2007/4/16, Ludovic Coquelle <<a href="mailto:firstname.lastname@example.org">email@example.com</a>>:<div><span class="gmail_quote"></span><blockquote class="gmail_quote" style="border-left: 1px solid rgb(204, 204, 204); margin: 0pt 0pt 0pt 0.8ex; padding-left: 1ex;">
Hi,<br><br>In my application, I have to store a huge (but sparse) 2D matrix. I implemented that successfully using dict-of-dict kind of structure.<br><br>I was then thinking to use a ets-of-dict structure: each line is a dict (containing all colum values) and I store each line (a dict) as an entry of a ets structure.
<br>But I read in the doc introduction of ets that "In the current implementation, every object insert and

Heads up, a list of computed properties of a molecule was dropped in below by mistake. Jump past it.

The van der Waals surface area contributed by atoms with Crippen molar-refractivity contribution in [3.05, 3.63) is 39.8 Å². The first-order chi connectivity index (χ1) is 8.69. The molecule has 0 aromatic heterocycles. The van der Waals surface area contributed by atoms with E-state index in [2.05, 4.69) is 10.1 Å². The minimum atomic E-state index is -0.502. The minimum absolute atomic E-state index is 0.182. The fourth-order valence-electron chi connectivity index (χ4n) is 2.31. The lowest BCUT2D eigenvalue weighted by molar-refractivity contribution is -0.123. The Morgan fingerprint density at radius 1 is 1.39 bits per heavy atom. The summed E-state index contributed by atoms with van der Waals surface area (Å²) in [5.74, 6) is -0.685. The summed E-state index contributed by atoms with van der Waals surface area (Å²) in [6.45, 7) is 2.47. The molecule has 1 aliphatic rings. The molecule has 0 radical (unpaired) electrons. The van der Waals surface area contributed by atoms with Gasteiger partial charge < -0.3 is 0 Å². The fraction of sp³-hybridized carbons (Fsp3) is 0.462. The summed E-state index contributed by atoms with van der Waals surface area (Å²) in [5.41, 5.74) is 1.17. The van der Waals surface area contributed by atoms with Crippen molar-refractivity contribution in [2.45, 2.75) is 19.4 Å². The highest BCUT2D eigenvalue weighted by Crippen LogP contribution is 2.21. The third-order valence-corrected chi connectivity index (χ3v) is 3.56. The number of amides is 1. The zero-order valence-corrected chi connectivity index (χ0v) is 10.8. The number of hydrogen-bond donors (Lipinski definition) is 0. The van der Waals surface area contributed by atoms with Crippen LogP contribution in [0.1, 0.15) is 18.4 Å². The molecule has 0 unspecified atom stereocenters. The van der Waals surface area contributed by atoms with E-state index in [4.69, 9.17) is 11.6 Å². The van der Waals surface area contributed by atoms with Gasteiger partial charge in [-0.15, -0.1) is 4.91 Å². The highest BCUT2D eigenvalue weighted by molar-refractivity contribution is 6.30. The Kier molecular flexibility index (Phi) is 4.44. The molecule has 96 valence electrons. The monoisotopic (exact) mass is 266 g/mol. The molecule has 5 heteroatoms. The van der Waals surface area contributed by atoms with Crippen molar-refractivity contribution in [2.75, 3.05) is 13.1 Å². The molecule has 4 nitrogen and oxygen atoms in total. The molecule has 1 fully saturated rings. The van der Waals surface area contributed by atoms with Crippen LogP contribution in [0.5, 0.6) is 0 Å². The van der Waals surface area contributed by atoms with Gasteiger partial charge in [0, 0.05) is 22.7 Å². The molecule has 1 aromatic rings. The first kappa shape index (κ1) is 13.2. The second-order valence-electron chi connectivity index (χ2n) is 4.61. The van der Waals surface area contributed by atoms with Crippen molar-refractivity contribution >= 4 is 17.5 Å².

look-up operation results in one copy of the object.". Does this means that each access (even read) to an element of my matrix would imply a new dict copy?<br>
</blockquote></div><br>Yes. While ets outperforms all other alternatives for random access for sets<br>of small objects (at least sets of size > 20), it doesn't necessarily do so for<br>large objects.<br><br>But if a dict-of-dict structure works, you might want to consider just using an
<br>ordset ets table. If you have a tuple as the key in an ordset table, ets:select(),<br>using a pattern where the first part of the key is bound, will be very efficient.<br><br>You can also create ets tables where the tuples stored have only one element -
<br>the key. Mnesia doesn't let you do that, but ets does.<br><br>BR,<br>Ulf W<br>